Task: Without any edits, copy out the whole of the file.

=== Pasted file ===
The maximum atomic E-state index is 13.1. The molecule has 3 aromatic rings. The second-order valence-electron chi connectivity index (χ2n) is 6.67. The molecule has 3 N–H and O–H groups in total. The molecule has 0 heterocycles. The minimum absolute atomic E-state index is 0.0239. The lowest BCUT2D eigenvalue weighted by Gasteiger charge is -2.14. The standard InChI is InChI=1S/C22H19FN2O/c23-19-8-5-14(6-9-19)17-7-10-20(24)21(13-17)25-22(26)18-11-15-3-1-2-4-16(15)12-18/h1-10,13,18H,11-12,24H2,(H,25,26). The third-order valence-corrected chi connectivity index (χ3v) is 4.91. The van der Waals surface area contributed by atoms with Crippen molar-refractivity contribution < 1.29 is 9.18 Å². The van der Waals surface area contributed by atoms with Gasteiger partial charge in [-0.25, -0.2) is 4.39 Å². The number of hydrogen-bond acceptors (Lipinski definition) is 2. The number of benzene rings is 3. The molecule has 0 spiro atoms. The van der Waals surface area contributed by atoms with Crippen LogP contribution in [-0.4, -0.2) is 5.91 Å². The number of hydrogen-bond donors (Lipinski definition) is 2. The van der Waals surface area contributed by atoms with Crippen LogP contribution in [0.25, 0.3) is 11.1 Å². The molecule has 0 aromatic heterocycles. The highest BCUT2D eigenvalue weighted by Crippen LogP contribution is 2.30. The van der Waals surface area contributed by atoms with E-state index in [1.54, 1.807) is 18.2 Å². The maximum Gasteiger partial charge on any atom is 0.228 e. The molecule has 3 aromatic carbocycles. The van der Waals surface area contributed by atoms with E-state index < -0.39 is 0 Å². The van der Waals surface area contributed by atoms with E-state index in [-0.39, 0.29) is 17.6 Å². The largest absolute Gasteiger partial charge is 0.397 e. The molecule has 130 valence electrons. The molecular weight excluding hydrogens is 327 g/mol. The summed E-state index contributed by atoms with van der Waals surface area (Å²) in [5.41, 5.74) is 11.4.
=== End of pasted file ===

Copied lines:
The maximum atomic E-state index is 13.1. The molecule has 3 aromatic rings. The second-order valence-electron chi connectivity index (χ2n) is 6.67. The molecule has 3 N–H and O–H groups in total. The molecule has 0 heterocycles. The minimum absolute atomic E-state index is 0.0239. The lowest BCUT2D eigenvalue weighted by Gasteiger charge is -2.14. The standard InChI is InChI=1S/C22H19FN2O/c23-19-8-5-14(6-9-19)17-7-10-20(24)21(13-17)25-22(26)18-11-15-3-1-2-4-16(15)12-18/h1-10,13,18H,11-12,24H2,(H,25,26). The third-order valence-corrected chi connectivity index (χ3v) is 4.91. The van der Waals surface area contributed by atoms with Crippen molar-refractivity contribution < 1.29 is 9.18 Å². The van der Waals surface area contributed by atoms with Gasteiger partial charge in [-0.25, -0.2) is 4.39 Å². The number of hydrogen-bond acceptors (Lipinski definition) is 2. The number of benzene rings is 3. The molecule has 0 spiro atoms. The van der Waals surface area contributed by atoms with Crippen LogP contribution in [-0.4, -0.2) is 5.91 Å². The number of hydrogen-bond donors (Lipinski definition) is 2. The van der Waals surface area contributed by atoms with Crippen LogP contribution in [0.25, 0.3) is 11.1 Å². The molecule has 0 aromatic heterocycles. The highest BCUT2D eigenvalue weighted by Crippen LogP contribution is 2.30. The van der Waals surface area contributed by atoms with E-state index in [1.54, 1.807) is 18.2 Å². The maximum Gasteiger partial charge on any atom is 0.228 e. The molecule has 3 aromatic carbocycles. The van der Waals surface area contributed by atoms with E-state index < -0.39 is 0 Å². The van der Waals surface area contributed by atoms with E-state index in [-0.39, 0.29) is 17.6 Å². The largest absolute Gasteiger partial charge is 0.397 e. The molecule has 130 valence electrons. The molecular weight excluding hydrogens is 327 g/mol. The summed E-state index contributed by atoms with van der Waals surface area (Å²) in [5.41, 5.74) is 11.4.